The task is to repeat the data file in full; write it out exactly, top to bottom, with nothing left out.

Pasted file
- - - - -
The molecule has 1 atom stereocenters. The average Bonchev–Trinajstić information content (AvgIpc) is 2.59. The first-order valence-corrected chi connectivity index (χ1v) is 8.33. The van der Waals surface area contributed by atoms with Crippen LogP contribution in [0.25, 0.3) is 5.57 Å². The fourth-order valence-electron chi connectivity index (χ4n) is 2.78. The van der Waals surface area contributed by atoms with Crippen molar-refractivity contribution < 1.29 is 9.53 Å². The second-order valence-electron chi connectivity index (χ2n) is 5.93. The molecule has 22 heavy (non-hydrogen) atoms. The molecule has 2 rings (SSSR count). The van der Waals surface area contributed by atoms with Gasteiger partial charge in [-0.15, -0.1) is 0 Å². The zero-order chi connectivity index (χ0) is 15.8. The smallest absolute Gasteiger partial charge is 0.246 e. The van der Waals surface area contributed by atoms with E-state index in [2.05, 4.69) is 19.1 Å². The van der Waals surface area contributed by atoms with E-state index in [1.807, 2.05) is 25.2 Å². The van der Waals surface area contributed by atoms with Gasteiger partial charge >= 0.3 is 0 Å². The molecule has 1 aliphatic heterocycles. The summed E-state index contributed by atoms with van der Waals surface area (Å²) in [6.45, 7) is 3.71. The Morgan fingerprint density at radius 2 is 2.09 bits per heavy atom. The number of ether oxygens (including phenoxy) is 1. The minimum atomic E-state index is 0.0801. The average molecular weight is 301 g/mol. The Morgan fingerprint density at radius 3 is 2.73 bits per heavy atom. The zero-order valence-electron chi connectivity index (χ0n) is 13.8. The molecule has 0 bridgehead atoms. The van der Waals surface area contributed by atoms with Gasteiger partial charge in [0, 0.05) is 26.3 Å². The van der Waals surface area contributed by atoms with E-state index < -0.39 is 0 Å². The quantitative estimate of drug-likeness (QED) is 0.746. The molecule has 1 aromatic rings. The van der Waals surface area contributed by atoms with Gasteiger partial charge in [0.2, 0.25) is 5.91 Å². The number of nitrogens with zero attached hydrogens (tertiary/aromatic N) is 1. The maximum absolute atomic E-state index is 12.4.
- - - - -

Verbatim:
The molecule has 1 atom stereocenters. The average Bonchev–Trinajstić information content (AvgIpc) is 2.59. The first-order valence-corrected chi connectivity index (χ1v) is 8.33. The van der Waals surface area contributed by atoms with Crippen LogP contribution in [0.25, 0.3) is 5.57 Å². The fourth-order valence-electron chi connectivity index (χ4n) is 2.78. The van der Waals surface area contributed by atoms with Crippen molar-refractivity contribution < 1.29 is 9.53 Å². The second-order valence-electron chi connectivity index (χ2n) is 5.93. The molecule has 22 heavy (non-hydrogen) atoms. The molecule has 2 rings (SSSR count). The van der Waals surface area contributed by atoms with Gasteiger partial charge in [-0.15, -0.1) is 0 Å². The zero-order chi connectivity index (χ0) is 15.8. The smallest absolute Gasteiger partial charge is 0.246 e. The van der Waals surface area contributed by atoms with E-state index in [2.05, 4.69) is 19.1 Å². The van der Waals surface area contributed by atoms with E-state index in [1.807, 2.05) is 25.2 Å². The van der Waals surface area contributed by atoms with Gasteiger partial charge >= 0.3 is 0 Å². The molecule has 1 aliphatic heterocycles. The summed E-state index contributed by atoms with van der Waals surface area (Å²) in [6.45, 7) is 3.71. The Morgan fingerprint density at radius 2 is 2.09 bits per heavy atom. The number of ether oxygens (including phenoxy) is 1. The minimum atomic E-state index is 0.0801. The average molecular weight is 301 g/mol. The Morgan fingerprint density at radius 3 is 2.73 bits per heavy atom. The zero-order valence-electron chi connectivity index (χ0n) is 13.8. The molecule has 0 bridgehead atoms. The van der Waals surface area contributed by atoms with Gasteiger partial charge in [0, 0.05) is 26.3 Å². The van der Waals surface area contributed by atoms with E-state index < -0.39 is 0 Å². The quantitative estimate of drug-likeness (QED) is 0.746. The molecule has 1 aromatic rings. The van der Waals surface area contributed by atoms with Gasteiger partial charge in [0.2, 0.25) is 5.91 Å². The number of nitrogens with zero attached hydrogens (tertiary/aromatic N) is 1. The maximum absolute atomic E-state index is 12.4.